For horrific reasons involving stitches I couldn’t make the Guillermo del Toro press day to promote the YouTube Space House of Horrors that he’s been involved with for the past few months. But judging from the photos I’ve been seeing of the amazing sets they’ve built and talking to del Toro on the phone, it seems like a great experiment. ouTube creators had the opportunity to create original videos on terrifying cinematic sets inspired by del Toro at YouTube Spaces in Los Angeles, London, Tokyo and New York, as part of a special global programming event. You can watch the first 10 Videos below and then check the YouTube Spaces Channel and the Legendary YouTube Channel for more in the coming days.
I chatted on the phone with del Toro for a few minutes and his enthusiasm was as infectious as ever. Not only is he helping to select the winner, but that person will get a development deal with Legendary Pictures. The sets they have built to shoot this stuff on are also truly astounding and we talked about their design as well (along with some updates on Crimson Peak, Pacific Rim 2 and Pacific Rim 3). Hit the jump for the interview as well as check out the first ten videos and see some pics of the sets they’re using.
GUILLERMO DEL TORO: At this stage we are quite deep into the process and it’s everything I hoped it would be, which is a new medium I can watch and be a fan of from the start. And I think it’s the perfect way to give a group of storytellers a series of tools and limitations and see them each handle them in their own way. So when Legendary approached me to sponsor this I did it in the same [spirit] with which I sponsor first time filmmakers.
The winner gets a development deal with Legendary. With a lot of different subgenres being covered, how difficult is it to judge the merits of these shorts?
DEL TORO: We had seen every type of short done in the stages and some of them are very psychological and visually conservative while others are more experimental visually but not thematically bold. And some of them are both. You notice how personal the short feels. Does it feel like an homage? Does it feel like a smart riff on the genre? Is it unique and personal? You try not to judge them all with the same eye. You want to give each of them their own space.
How involved were you in designing the sets? They’re quite impressive.
DEL TORO: It’s about creating something that you can replicate in the YouTube spaces. You don’t design them like giant movie sets, you design them so they can be flexible. So you can be psychological or do bigger horror stories. The designers are also quite young, so some of them are getting a break by being given more resources and time. But I only watch what they do. Like with the filmmakers I may give them a hint or some ideas, but it’s their design. Not mine.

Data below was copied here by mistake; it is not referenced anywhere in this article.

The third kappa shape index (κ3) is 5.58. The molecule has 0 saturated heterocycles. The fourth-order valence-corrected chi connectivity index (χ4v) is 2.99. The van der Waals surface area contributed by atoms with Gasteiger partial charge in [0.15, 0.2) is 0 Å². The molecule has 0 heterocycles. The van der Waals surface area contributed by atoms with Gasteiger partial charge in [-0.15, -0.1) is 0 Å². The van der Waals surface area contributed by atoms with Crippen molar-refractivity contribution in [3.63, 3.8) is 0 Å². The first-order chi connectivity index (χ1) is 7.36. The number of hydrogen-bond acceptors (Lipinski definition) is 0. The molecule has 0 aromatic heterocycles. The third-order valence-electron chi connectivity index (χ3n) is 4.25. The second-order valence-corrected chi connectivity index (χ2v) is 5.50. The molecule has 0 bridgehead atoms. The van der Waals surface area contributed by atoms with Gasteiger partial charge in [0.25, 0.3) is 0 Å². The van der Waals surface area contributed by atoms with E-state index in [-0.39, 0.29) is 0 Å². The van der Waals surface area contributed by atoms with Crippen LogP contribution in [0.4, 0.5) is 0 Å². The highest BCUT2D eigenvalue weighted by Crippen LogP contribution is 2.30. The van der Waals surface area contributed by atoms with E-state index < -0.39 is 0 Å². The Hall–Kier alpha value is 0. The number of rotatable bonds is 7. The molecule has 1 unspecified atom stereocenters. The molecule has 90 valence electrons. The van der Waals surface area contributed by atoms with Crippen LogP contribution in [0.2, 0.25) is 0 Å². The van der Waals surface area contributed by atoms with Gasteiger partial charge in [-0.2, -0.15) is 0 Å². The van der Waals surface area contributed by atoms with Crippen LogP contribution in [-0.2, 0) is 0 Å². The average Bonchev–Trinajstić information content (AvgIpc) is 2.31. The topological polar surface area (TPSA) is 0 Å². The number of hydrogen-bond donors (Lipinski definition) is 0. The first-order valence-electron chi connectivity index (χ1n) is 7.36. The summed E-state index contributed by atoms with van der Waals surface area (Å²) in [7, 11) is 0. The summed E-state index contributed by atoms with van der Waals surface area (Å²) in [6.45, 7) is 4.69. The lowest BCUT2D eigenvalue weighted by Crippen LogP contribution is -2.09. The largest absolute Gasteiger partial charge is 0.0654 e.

I think people that love YouTube, it’s really important that they lend their support to YouTube creators and support the platform and the medium. And I believe that a bunch of new voices are going to come out of this platform. Some of them will shape the future of storytelling.
DEL TORO: We finished a first assembly. It was still very early on the effects, about 20%. Then we did another set of revisions based on what I learned in that screening. And in the next month or so we are going to start getting into the final form and will deliver the movie around the end of January or beginning of February. And then the movie opens seven months later in October.
Aesthetically would you say it’s different than what you’ve done before? I’m hearing so many things about the look of the film.
DEL TORO: I tried to make it painterly. I tried to make it so that the set design, wardrobe design and cinematography felt of a piece. But at the same time, very modern looking. I keep joking that it’s Technicolor “in camera” because the lights and color palette and the wardrobe and the sets allowed me to achieve a very color saturated look that feels very much like Technicolor gothic. But at the same time we’re using a very classical gothic romance structure but I think visually it’s very bold and very refined and carefully designed, but it’s all part of the storytelling of a very classical genre.
Any updates on Pacific Rim 2 and 3?
DEL TORO: Yeah I’m working with Zak Penn on the screenplays and with Travis Beacham and we’re slowly going bit by bit. I don’t think we’ll have a working screenplay until March or April and then by May or June we start pre-production to shoot at the end of the year.
YouTube Space LA Videos
YouTube Space NY Videos
YouTube Space Sets